We have shown that most replication forks resume progression after short replication bocks by HU but do not restart after long HU blocks in either U2OS or SPD8 cells. Our data suggest that stalled replication forks retain the ability to restart for some time before becoming inactivated in a process that coincides with accumulation of DNA damage and DSB formation. In fission yeast, the replication checkpoint controls the structural integrity of stalled replication forks and prevents the formation of recombination foci (Alabert et al., 2009; Barlow and Rothstein, 2009; Meister et al., 2005
). The checkpoint also controls MUS81 activity, and HU-stalled forks are processed into DSBs in checkpoint-deficient mutants only (Froget et al., 2008; Kai et al., 2005
). In mammalian cells, the ATR- and Chk1-dependent checkpoint keeps replication foci active and prevents excessive DSB formation during replication blocks, suggesting that similar control mechanisms exist (Feijoo et al., 2001; Sorensen et al., 2005; Zachos et al., 2003
). Fork collapse in mammalian cells could therefore result from checkpoint adaptation or a leaky checkpoint that allows gradual disintegration or collapse of stalled replication forks. It was recently shown that vertebrate Polo-like kinase 1 mediates adaptation of the replication and G2/M checkpoints (Syljuasen et al., 2006; Yoo et al., 2004
) and can also constitutively down-regulate the S phase checkpoint (Trenz et al., 2008
). We observe reduced fork restart if Chk1 is inhibited during short HU blocks, supporting the idea that the S phase checkpoint stabilizes stalled replication forks. However, checkpoint inhibition during a 2 hr HU treatment inactivates a much smaller number of forks, compared with a 24 hr HU treatment, suggesting that the length of the replication block plays an important role in fork inactivation. Cleavage of forks into DSBs does not seem to be the primary cause of fork inactivation, because MUS81 depletion did not affect fork restart in U2OS cells, and fork inactivation after short HU blocks is much higher in SPD8 cells, without more DSB formation. However, fork cleavage into DSBs might be a result of fork inactivation and prerequisite for replication fork repair.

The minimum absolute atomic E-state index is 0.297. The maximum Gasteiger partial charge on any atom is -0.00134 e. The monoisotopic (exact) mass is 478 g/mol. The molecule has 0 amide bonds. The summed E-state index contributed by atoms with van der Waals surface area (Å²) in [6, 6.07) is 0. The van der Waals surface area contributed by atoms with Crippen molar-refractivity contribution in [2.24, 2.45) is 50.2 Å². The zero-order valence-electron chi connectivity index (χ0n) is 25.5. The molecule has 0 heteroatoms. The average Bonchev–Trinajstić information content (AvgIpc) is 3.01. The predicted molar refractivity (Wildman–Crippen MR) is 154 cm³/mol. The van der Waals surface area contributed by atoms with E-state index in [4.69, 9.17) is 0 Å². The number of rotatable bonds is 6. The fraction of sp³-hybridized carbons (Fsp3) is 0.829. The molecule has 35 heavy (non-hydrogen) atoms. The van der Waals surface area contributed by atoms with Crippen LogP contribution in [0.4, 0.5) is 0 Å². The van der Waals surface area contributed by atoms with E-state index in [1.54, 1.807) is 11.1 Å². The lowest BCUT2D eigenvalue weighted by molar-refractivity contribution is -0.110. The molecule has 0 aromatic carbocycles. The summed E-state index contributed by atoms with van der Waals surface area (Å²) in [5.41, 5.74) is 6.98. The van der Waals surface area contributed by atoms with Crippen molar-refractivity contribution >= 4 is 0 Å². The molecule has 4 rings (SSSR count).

It has been proposed that eukaryotic forks might not necessarily need to restart because replication can be completed from adjacent origins (Branzei and Foiani, 2007; Paulsen and Cimprich, 2007
). We now show that new origin firing can indeed be a major mechanism by which mammalian cells resume replication. Stalled forks do not need to be converted into DSBs to trigger new origin firing, because MUS81-depleted cells also display increased origin firing after release from long HU blocks. This finding is in agreement with previous reports that globally reduced replication fork speeds alone can increase origin firing (Anglana et al., 2003; Ge et al., 2007
). Ge and co-workers (2007)
also showed that replication inhibition can trigger new origin firing locally within active replication clusters. However, our data suggest that, after short HU treatments, any large-scale increase in new origin firing is prevented by the Chk1-mediated S phase checkpoint. This also applies to new origin firing after direct fork collapse induced by camptothecin (Seiler et al., 2007
and data not shown). However, after long HU treatments, suppression of new origin firing by the checkpoint is clearly incomplete, which may lend some support to the idea that checkpoint adaptation occurs. Alternatively or in addition, the sheer extent of replication fork inactivation could allow so many dormant origins to fire that a larger number can escape the checkpoint.